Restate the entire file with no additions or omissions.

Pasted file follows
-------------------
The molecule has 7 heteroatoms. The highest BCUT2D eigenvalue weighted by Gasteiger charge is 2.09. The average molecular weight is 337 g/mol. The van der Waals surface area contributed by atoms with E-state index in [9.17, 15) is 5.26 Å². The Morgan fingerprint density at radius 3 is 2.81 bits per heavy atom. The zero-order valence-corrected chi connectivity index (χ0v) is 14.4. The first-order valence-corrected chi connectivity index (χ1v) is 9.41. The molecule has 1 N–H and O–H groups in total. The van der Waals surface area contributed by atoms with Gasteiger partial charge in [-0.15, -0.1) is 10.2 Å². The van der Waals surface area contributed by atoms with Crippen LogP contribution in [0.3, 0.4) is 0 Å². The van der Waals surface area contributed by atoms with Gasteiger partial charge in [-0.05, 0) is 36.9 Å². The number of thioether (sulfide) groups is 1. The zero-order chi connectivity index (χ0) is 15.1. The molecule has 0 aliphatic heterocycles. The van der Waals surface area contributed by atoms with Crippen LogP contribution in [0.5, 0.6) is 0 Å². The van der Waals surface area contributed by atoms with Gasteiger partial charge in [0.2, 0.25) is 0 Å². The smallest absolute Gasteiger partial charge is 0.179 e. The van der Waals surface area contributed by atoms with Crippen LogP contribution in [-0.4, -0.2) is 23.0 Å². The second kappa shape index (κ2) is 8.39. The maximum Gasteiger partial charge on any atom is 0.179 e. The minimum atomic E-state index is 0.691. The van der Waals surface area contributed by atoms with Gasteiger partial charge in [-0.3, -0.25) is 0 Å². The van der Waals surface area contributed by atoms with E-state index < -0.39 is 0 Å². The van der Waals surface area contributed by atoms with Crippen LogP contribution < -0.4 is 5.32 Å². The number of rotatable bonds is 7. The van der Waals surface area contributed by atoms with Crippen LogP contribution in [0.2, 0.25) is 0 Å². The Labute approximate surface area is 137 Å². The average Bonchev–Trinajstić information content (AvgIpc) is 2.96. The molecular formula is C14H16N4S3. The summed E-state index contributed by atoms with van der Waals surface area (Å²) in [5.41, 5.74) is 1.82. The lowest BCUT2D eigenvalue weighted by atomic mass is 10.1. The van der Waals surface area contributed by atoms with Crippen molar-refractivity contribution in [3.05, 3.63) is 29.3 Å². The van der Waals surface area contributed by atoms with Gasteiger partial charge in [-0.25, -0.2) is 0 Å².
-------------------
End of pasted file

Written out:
The molecule has 7 heteroatoms. The highest BCUT2D eigenvalue weighted by Gasteiger charge is 2.09. The average molecular weight is 337 g/mol. The van der Waals surface area contributed by atoms with E-state index in [9.17, 15) is 5.26 Å². The Morgan fingerprint density at radius 3 is 2.81 bits per heavy atom. The zero-order valence-corrected chi connectivity index (χ0v) is 14.4. The first-order valence-corrected chi connectivity index (χ1v) is 9.41. The molecule has 1 N–H and O–H groups in total. The van der Waals surface area contributed by atoms with Gasteiger partial charge in [-0.15, -0.1) is 10.2 Å². The van der Waals surface area contributed by atoms with Crippen LogP contribution in [0.3, 0.4) is 0 Å². The van der Waals surface area contributed by atoms with Gasteiger partial charge in [-0.05, 0) is 36.9 Å². The number of thioether (sulfide) groups is 1. The zero-order chi connectivity index (χ0) is 15.1. The molecule has 0 aliphatic heterocycles. The van der Waals surface area contributed by atoms with Crippen LogP contribution in [0.5, 0.6) is 0 Å². The van der Waals surface area contributed by atoms with Gasteiger partial charge in [0.2, 0.25) is 0 Å². The smallest absolute Gasteiger partial charge is 0.179 e. The van der Waals surface area contributed by atoms with Crippen LogP contribution in [-0.4, -0.2) is 23.0 Å². The second kappa shape index (κ2) is 8.39. The maximum Gasteiger partial charge on any atom is 0.179 e. The minimum atomic E-state index is 0.691. The van der Waals surface area contributed by atoms with Gasteiger partial charge in [-0.3, -0.25) is 0 Å². The van der Waals surface area contributed by atoms with E-state index < -0.39 is 0 Å². The van der Waals surface area contributed by atoms with Crippen LogP contribution < -0.4 is 5.32 Å². The number of rotatable bonds is 7. The van der Waals surface area contributed by atoms with Crippen LogP contribution in [0.2, 0.25) is 0 Å². The Labute approximate surface area is 137 Å². The average Bonchev–Trinajstić information content (AvgIpc) is 2.96. The molecular formula is C14H16N4S3. The summed E-state index contributed by atoms with van der Waals surface area (Å²) in [5.41, 5.74) is 1.82. The lowest BCUT2D eigenvalue weighted by atomic mass is 10.1. The van der Waals surface area contributed by atoms with Crippen molar-refractivity contribution in [3.05, 3.63) is 29.3 Å². The van der Waals surface area contributed by atoms with Gasteiger partial charge in [-0.25, -0.2) is 0 Å².